UDP Communication Between Two Hosts

These are the minimum steps required to communicate between two hosts over UDP.

This example illustrates how you can use UDP objects to communicate between two dedicated hosts. In this example, you know the names of both hosts and the ports they use for communication with each other. One host has the name doejohn.dhpc, using local port 8844; and the other host is doetom.dhpc, using local port 8866. Note that each host regards the other host's port as the RemotePort:

  1. Create interface objects — Create a UDP object on each host, referencing the other as the remote host.

    On host doejohn.dhpc, create u1. The object constructor specifies the name of the remote host, the remote port on that other host, and the local port to use on the machine where this object is created:

    u1 = udp('doetom.dhpc', 'RemotePort', 8866, 'LocalPort', 8844)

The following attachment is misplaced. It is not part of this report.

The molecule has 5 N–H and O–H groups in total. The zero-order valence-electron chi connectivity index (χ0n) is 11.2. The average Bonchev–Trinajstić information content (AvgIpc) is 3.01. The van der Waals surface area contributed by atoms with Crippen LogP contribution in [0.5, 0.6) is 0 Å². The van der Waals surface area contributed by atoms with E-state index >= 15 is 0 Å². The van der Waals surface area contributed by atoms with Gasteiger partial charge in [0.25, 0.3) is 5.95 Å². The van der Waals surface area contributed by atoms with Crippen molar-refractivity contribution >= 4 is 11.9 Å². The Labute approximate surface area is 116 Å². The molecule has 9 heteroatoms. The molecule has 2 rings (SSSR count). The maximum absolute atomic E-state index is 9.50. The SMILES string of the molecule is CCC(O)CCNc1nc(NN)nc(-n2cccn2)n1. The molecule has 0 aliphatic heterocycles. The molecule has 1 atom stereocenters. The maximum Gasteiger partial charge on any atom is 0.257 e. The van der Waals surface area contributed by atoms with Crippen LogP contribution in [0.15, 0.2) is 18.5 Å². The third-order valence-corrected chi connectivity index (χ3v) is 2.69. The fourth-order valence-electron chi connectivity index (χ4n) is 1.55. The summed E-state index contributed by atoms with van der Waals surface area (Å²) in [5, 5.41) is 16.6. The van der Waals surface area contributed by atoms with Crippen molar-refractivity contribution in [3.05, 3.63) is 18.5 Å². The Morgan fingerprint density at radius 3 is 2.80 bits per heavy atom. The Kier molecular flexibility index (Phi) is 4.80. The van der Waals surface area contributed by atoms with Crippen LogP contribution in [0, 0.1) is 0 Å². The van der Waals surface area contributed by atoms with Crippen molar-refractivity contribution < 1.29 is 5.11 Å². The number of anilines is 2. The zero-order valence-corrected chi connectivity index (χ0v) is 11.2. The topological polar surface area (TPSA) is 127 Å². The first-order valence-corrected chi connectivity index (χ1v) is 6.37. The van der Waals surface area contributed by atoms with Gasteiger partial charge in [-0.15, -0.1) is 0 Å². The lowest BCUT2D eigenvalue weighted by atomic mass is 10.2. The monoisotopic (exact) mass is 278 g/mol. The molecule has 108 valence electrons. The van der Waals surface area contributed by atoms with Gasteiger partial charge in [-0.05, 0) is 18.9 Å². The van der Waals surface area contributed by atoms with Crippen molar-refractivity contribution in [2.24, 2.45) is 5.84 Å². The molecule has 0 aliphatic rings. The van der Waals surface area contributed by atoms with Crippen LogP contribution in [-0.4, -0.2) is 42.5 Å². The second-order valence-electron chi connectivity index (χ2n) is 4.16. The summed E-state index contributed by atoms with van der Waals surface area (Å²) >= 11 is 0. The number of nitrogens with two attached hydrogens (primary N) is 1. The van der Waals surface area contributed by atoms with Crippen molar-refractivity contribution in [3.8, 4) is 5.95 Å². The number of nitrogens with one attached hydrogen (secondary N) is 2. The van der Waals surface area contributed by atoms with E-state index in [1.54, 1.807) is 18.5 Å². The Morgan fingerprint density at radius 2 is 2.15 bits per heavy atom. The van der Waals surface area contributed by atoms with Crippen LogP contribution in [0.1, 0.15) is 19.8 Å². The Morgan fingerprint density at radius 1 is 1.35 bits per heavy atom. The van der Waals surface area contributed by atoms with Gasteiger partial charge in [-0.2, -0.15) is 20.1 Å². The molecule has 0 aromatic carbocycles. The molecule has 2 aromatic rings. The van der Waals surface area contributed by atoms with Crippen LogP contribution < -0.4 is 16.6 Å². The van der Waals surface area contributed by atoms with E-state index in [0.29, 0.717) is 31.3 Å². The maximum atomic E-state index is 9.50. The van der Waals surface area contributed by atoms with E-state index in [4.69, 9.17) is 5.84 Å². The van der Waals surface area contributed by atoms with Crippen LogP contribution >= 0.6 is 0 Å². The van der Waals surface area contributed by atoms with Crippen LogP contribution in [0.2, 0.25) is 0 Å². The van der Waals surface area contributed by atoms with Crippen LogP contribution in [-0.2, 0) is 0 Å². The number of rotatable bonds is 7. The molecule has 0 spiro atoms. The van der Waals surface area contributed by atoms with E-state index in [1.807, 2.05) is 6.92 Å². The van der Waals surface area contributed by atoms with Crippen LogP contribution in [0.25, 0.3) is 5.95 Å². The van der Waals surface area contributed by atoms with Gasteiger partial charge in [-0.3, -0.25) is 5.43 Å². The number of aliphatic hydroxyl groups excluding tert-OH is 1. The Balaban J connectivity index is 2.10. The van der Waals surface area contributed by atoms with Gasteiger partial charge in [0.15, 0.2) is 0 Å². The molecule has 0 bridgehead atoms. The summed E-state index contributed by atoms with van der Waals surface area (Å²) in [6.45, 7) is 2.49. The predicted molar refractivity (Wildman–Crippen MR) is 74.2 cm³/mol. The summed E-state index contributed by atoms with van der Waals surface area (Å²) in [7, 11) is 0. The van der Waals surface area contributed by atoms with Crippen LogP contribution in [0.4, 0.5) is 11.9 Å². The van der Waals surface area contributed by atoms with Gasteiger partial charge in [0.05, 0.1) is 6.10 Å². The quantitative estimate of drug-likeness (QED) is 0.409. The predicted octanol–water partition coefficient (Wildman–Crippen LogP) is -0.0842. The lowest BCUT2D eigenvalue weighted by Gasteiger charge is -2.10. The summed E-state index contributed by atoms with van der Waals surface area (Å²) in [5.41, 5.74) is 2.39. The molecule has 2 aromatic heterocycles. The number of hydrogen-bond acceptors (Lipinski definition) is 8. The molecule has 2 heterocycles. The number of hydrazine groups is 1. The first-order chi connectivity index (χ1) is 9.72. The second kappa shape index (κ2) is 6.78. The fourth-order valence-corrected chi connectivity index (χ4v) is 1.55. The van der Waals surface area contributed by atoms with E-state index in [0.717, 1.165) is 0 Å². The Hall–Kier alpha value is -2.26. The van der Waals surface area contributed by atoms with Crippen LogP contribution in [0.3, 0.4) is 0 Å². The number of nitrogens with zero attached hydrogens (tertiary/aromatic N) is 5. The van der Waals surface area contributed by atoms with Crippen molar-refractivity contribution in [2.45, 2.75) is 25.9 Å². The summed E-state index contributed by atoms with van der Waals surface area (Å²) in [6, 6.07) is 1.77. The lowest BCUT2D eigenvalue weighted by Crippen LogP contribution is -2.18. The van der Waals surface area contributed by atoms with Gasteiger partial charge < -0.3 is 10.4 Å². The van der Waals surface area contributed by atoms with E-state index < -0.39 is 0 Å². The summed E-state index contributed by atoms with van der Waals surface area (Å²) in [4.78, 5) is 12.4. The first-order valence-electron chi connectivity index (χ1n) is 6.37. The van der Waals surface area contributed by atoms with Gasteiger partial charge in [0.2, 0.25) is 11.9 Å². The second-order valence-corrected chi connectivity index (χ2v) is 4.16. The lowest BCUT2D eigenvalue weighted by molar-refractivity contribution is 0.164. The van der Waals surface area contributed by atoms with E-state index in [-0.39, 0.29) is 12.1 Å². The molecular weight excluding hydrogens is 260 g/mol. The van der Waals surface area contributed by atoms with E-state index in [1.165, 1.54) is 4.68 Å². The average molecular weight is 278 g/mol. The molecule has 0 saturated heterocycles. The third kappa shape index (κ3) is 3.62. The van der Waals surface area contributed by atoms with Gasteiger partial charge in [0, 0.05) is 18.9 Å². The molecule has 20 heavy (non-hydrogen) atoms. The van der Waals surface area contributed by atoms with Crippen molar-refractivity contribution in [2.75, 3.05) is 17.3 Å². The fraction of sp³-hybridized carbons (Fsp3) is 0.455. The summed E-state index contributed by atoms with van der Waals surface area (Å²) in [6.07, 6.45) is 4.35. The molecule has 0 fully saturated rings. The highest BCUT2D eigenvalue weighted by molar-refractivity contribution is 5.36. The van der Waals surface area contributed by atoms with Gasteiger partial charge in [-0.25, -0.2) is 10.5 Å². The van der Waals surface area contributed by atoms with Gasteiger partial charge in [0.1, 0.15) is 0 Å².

On host doetom.dhpc, create u2:

    u2 = udp('doejohn.dhpc', 'RemotePort', 8844, 'LocalPort', 8866)
  2. Connect the objects — Open both UDP objects, so that each can communicate with the other host.

    On host doejohn.dhpc, open u1:

    fopen(u1)

    On host doetom.dhpc, open u2:

    fopen(u2)
  3. Write and read data — Communication between the two hosts is now a matter of sending and receiving data. Write a message from doejohn.dhpc to doetom.dhpc.

    On host doejohn.dhpc, write data to the remote host via u1:

    fprintf(u1, 'Ready for data transfer.')

    On host doetom.dhpc, read data coming in from the remote host via u2:

    fscanf(u2)
    ans =
    Ready for data transfer.
  4. Disconnect and clean up — When you no longer need u1 on host doejohn.dhpc, you should disconnect it and remove it from memory and from the MATLAB® workspace.

    fclose(u1)
    delete(u1)
    clear u1

    When you no longer need u2, perform a similar cleanup on the host doetom.dhpc.

    fclose(u2)
    delete(u2)
    clear u2